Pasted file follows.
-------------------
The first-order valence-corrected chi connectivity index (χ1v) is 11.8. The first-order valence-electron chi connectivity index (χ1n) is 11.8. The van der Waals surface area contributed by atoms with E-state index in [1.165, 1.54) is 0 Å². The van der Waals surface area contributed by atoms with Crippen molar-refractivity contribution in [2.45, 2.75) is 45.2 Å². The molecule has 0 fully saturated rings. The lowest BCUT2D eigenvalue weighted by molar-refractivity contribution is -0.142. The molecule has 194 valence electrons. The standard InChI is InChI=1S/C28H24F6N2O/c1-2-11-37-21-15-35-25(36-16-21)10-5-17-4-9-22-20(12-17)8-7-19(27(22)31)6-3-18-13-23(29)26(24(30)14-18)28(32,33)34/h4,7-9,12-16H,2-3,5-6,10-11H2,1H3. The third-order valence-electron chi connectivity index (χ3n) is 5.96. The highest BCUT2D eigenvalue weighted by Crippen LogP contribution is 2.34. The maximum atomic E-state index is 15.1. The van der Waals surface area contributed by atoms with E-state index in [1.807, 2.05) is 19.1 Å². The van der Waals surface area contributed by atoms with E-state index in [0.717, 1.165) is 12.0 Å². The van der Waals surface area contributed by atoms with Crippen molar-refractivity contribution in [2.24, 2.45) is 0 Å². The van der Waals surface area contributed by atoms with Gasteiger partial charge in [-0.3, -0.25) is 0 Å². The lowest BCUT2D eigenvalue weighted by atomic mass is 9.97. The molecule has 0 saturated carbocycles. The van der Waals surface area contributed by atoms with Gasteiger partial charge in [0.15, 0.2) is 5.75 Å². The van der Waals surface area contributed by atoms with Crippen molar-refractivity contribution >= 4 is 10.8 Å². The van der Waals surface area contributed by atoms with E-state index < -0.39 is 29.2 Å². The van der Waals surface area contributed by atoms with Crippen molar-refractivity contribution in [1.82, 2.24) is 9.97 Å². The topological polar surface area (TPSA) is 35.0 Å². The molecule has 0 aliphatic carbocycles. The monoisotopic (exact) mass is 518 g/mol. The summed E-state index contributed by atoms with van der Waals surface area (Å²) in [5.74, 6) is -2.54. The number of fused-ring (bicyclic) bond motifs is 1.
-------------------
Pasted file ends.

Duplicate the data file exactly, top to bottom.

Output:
The first-order valence-corrected chi connectivity index (χ1v) is 11.8. The first-order valence-electron chi connectivity index (χ1n) is 11.8. The van der Waals surface area contributed by atoms with E-state index in [1.165, 1.54) is 0 Å². The van der Waals surface area contributed by atoms with Crippen molar-refractivity contribution in [2.45, 2.75) is 45.2 Å². The molecule has 0 fully saturated rings. The lowest BCUT2D eigenvalue weighted by molar-refractivity contribution is -0.142. The molecule has 194 valence electrons. The standard InChI is InChI=1S/C28H24F6N2O/c1-2-11-37-21-15-35-25(36-16-21)10-5-17-4-9-22-20(12-17)8-7-19(27(22)31)6-3-18-13-23(29)26(24(30)14-18)28(32,33)34/h4,7-9,12-16H,2-3,5-6,10-11H2,1H3. The third-order valence-electron chi connectivity index (χ3n) is 5.96. The highest BCUT2D eigenvalue weighted by Crippen LogP contribution is 2.34. The maximum atomic E-state index is 15.1. The van der Waals surface area contributed by atoms with E-state index in [1.807, 2.05) is 19.1 Å². The van der Waals surface area contributed by atoms with E-state index in [0.717, 1.165) is 12.0 Å². The van der Waals surface area contributed by atoms with Crippen molar-refractivity contribution in [2.24, 2.45) is 0 Å². The van der Waals surface area contributed by atoms with Gasteiger partial charge in [-0.3, -0.25) is 0 Å². The lowest BCUT2D eigenvalue weighted by atomic mass is 9.97. The molecule has 0 saturated carbocycles. The van der Waals surface area contributed by atoms with Gasteiger partial charge in [0.15, 0.2) is 5.75 Å². The van der Waals surface area contributed by atoms with Crippen molar-refractivity contribution >= 4 is 10.8 Å². The van der Waals surface area contributed by atoms with E-state index < -0.39 is 29.2 Å². The van der Waals surface area contributed by atoms with Crippen molar-refractivity contribution in [1.82, 2.24) is 9.97 Å². The topological polar surface area (TPSA) is 35.0 Å². The molecule has 0 aliphatic carbocycles. The monoisotopic (exact) mass is 518 g/mol. The summed E-state index contributed by atoms with van der Waals surface area (Å²) in [5.74, 6) is -2.54. The number of fused-ring (bicyclic) bond motifs is 1.